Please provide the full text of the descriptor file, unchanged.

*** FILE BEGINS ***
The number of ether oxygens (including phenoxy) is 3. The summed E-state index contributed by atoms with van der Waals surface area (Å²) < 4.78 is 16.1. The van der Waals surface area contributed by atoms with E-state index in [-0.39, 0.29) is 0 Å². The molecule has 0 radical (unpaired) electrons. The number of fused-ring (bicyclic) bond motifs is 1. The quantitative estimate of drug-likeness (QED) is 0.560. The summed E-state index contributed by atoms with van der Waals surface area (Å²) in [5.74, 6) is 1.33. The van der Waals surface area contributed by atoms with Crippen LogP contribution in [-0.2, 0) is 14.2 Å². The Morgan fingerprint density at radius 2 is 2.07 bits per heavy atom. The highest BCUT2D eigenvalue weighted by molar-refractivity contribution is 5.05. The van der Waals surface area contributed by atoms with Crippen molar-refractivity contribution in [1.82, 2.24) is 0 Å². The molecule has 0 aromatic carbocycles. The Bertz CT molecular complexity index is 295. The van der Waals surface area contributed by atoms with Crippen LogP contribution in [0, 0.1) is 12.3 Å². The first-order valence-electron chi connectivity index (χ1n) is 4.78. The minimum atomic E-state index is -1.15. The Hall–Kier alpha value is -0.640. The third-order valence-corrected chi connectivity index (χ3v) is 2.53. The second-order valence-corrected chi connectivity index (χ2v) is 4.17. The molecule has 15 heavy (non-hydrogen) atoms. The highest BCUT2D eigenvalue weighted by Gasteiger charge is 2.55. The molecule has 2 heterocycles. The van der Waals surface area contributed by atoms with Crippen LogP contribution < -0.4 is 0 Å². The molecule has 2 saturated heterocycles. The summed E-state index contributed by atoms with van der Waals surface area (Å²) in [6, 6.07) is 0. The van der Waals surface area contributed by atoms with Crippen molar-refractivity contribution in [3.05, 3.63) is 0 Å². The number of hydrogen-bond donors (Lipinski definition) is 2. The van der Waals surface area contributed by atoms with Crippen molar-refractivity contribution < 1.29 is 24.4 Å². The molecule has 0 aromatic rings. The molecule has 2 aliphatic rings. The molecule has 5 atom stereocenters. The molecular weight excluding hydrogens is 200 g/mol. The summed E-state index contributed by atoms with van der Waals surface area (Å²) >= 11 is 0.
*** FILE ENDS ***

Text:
The number of ether oxygens (including phenoxy) is 3. The summed E-state index contributed by atoms with van der Waals surface area (Å²) < 4.78 is 16.1. The van der Waals surface area contributed by atoms with E-state index in [-0.39, 0.29) is 0 Å². The molecule has 0 radical (unpaired) electrons. The number of fused-ring (bicyclic) bond motifs is 1. The quantitative estimate of drug-likeness (QED) is 0.560. The summed E-state index contributed by atoms with van der Waals surface area (Å²) in [5.74, 6) is 1.33. The van der Waals surface area contributed by atoms with Crippen LogP contribution in [-0.2, 0) is 14.2 Å². The Morgan fingerprint density at radius 2 is 2.07 bits per heavy atom. The highest BCUT2D eigenvalue weighted by molar-refractivity contribution is 5.05. The van der Waals surface area contributed by atoms with Crippen molar-refractivity contribution in [1.82, 2.24) is 0 Å². The molecule has 0 aromatic carbocycles. The Bertz CT molecular complexity index is 295. The van der Waals surface area contributed by atoms with Crippen LogP contribution in [0, 0.1) is 12.3 Å². The first-order valence-electron chi connectivity index (χ1n) is 4.78. The minimum atomic E-state index is -1.15. The Hall–Kier alpha value is -0.640. The third-order valence-corrected chi connectivity index (χ3v) is 2.53. The second-order valence-corrected chi connectivity index (χ2v) is 4.17. The molecule has 15 heavy (non-hydrogen) atoms. The highest BCUT2D eigenvalue weighted by Gasteiger charge is 2.55. The molecule has 2 heterocycles. The van der Waals surface area contributed by atoms with Crippen LogP contribution < -0.4 is 0 Å². The molecule has 2 saturated heterocycles. The summed E-state index contributed by atoms with van der Waals surface area (Å²) in [6, 6.07) is 0. The van der Waals surface area contributed by atoms with Crippen molar-refractivity contribution in [3.05, 3.63) is 0 Å². The number of hydrogen-bond donors (Lipinski definition) is 2. The van der Waals surface area contributed by atoms with Crippen molar-refractivity contribution < 1.29 is 24.4 Å². The molecule has 0 aromatic rings. The molecule has 2 aliphatic rings. The molecule has 5 atom stereocenters. The molecular weight excluding hydrogens is 200 g/mol. The summed E-state index contributed by atoms with van der Waals surface area (Å²) >= 11 is 0.